• Use only pesticides registered by Health Canada and only as directed on the label.
  • Never use any treatment on people, pets or bedding unless the pesticide label specifically says to do so. For example, pesticides registered for use on bed frames are not meant to be used on mattresses or box springs.
  • Do not use pesticides on baby cribs, playpens, or toys.
  • Do not use homemade pesticides. While they may seem simple and harmless, many homemade pesticide recipes can be dangerous both to make and to use. They could harm you and your family.

Bedbugs: how do I make sure they don’t come back?

Once the infestation is under control, the following tips will help prevent their return:

  • Avoid moving to another bedroom. While you may feel a strong need to do so, surviving bedbugs could tag along which might lead to another infestation. Instead, continue to use the same bedroom, monitor carefully and often for any surviving bedbugs, and take the steps below to protect yourself from being bitten.
  • Completely enclose your mattress and box spring in zippered bed encasements available from allergy or pest control supply companies. Put duct tape over the zipper, because zippers have a space where bedbugs can enter or escape. Mattresses can also be wrapped and sealed in plastic film. As long as the encasement stays intact (no rips or holes), the bedbugs will not be able to get through it to bite you and will eventually die. It is a good practice to keep the mattress enclosed this way for a full year.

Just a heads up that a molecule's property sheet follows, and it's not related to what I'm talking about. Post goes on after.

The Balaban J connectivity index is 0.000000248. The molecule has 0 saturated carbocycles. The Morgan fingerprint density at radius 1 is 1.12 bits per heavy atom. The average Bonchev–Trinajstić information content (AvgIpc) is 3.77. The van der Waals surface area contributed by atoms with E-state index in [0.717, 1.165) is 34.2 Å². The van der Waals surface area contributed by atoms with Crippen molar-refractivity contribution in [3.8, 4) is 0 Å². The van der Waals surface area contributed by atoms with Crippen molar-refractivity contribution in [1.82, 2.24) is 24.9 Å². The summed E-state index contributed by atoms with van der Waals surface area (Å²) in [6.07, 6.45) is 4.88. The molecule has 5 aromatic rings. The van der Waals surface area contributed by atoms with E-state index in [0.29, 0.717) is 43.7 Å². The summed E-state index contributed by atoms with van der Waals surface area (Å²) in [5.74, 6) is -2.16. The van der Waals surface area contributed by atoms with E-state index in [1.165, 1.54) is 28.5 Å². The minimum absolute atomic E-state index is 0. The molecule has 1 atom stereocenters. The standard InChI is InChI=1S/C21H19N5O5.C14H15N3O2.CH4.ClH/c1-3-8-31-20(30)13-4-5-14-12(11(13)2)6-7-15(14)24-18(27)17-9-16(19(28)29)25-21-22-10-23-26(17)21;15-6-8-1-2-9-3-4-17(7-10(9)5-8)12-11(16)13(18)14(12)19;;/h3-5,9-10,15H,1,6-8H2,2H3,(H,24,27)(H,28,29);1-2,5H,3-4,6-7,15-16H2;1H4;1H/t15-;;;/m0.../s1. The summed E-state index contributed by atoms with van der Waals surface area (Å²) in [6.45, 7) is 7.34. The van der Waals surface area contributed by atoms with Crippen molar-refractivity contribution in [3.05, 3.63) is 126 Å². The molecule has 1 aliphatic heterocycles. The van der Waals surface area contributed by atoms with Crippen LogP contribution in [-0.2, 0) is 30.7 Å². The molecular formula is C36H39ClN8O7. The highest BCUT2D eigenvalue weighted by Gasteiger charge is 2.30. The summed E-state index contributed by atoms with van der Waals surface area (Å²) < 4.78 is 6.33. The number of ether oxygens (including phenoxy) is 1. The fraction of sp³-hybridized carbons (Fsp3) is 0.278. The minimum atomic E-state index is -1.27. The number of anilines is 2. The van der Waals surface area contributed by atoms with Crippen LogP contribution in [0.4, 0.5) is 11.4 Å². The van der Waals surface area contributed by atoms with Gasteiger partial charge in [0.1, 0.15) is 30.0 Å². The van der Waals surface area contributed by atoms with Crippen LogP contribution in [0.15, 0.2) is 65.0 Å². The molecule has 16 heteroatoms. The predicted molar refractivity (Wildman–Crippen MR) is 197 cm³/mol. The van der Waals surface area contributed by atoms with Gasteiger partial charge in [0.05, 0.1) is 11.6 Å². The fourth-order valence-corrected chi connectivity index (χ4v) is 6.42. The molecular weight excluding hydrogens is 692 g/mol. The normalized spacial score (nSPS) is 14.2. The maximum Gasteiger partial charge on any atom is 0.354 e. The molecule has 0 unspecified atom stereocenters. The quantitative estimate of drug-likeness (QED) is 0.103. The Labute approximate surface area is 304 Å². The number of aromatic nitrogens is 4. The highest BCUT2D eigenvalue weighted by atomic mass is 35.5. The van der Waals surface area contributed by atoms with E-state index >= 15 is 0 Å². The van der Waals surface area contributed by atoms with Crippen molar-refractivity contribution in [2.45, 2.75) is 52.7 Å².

• Coat bed legs with double-sided carpet tape or petroleum jelly, or place the legs of the bed in leg protectors or glass jars with a bit of baby powder to trap the bedbugs on their way up or down the bed leg. Commercially available bed leg interceptors are available and are a way to detect bedbugs.
  • Use white or light-coloured sheets. This makes it easier to spot them.
  • Remove headboards completely.
  • Paint existing wood furniture (including baby cribs) white for easier detection. (Use only paint that is safe for use on baby furniture.)
  • Replace upholstered furniture with metal or plastic, or material that can easily be cleaned with soap and water.
  • Vacuum daily. For the first few weeks, even after you no longer see any bedbugs, throw out the vacuum bag right away, like you did during the treatment phase.
  • Look for new infestations on a regular basis.
  • Contact CWAY Pest Control for all you Bedbug Treatment requirements
  • [email protected]